The life insurance industry is not immune to the impact of low interest rates. Based on a survey with senior executives of leading life insurers, Mr Daniel M Hofmann of The Geneva Association reports on the industry’s response to the challenges created by low interest rates and its determination to weather this “manageable headwind”.
Low interest rates affect both the demand for and supply of life insurance products. Products that were once popular and profitable for insurers and policyholders have now been repriced to reflect the new environment.
Many products were withdrawn and are therefore no longer available to help policyholders plan for their financial needs in old age. A reset of customer expectations is underway and the industry has been busy repositioning.
Focus on in-force and cost management
Figure 1 on the following page summarises the industry’s response to the low interest environment. It reveals equal weight given to cost and in-force management as top priorities. In addition, roughly 90% of companies participating in the survey have embarked on initiatives towards business model adaptation, while only 60% called the development of new business models a stated objective.
First, in-force management. It is a fairly new discipline with the objective to create more value by better managing a business that may have been on the books for decades. The value extracted from these activities can accrue to shareholders and customers.
While in-force management activities are well established, more needs to be done. Slightly less than one-tenth of projects have been completed. And more than half of the projects are considered either underway or still in early stages.
Cost reduction to achieve greater efficiency
Second, cost reduction. It ranks at the same priority level as in-force management, but the motives are different.
For many executives, cost management is common sense; they perceive the sector as not being as efficient as it could be. Others underlined the importance of cost reductions to mitigate the adverse impact of lower investment returns in order to benefit insurers and/or policyholders. And a third group called for insurers to become more efficient in order to prepare for future competition against InsurTech companies that are not saddled with legacy burdens.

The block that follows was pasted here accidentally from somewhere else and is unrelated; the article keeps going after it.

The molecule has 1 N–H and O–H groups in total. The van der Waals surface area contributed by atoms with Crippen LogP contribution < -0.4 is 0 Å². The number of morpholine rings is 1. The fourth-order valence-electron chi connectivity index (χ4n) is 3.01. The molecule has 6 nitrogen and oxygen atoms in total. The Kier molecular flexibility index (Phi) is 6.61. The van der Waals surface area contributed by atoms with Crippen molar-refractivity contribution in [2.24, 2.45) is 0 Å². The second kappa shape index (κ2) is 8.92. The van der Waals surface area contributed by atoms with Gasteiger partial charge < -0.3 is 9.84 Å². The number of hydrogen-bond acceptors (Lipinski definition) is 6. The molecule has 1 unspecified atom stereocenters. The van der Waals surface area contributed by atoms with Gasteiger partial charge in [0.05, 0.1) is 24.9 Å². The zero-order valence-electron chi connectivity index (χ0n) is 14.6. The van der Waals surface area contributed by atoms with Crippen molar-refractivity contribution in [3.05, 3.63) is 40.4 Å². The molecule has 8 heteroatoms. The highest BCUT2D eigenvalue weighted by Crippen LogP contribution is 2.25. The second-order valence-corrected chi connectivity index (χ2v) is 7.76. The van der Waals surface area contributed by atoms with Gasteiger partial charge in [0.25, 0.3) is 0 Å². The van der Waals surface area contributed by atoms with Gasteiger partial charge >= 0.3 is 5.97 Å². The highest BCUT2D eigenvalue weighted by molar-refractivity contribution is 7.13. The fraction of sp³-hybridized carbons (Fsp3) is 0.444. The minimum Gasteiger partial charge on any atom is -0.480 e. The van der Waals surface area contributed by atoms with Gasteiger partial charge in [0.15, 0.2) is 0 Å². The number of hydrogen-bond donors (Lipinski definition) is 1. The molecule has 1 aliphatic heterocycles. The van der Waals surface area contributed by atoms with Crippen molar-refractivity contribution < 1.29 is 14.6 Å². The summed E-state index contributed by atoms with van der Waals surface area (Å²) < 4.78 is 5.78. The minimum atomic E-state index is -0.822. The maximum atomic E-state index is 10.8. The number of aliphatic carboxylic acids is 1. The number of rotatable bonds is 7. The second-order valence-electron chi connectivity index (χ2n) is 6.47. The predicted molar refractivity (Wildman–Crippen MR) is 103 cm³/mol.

However, achieving cost reductions can be difficult. The devil is in the details. One of the major challenges referred to arises from complicated IT legacy systems built decades ago. They are often not well integrated, creating barriers for speedy efficiency gains. Many executives saw a need for the corporate culture to change towards an even more cost and customer-centric mind set.
Towards a new business mix
Up to now, insurers have made significant progress with initiatives rebalancing their new business mix towards more sustainable products that are, from both a policyholder and shareholder perspective, better adapted to the current low interest rate environment. Focus areas highlighted by survey participants include:
- Reducing the reliance on savings products (with high interest rate guarantees) and replacing them with unit linked and hybrid products that feature more sustainable guarantees or no guarantees at all;
- Developing a stronger focus on biometric risk or term protection products;
- Focusing on wealth management for high net worth individuals and, more broadly, on asset management products;
- Focusing on corporate customers by offering unit-linked pensions and corporate protection business.
Uncertain over how new technologies can support insurance business
When looking ahead, answers in response to questions about new, innovative business models were a bit reserved. Although executives saw the need to adapt business models to compete against potential high-tech competitors, it was not clear how exactly such business models would apply and how new technologies could better support the business in the future.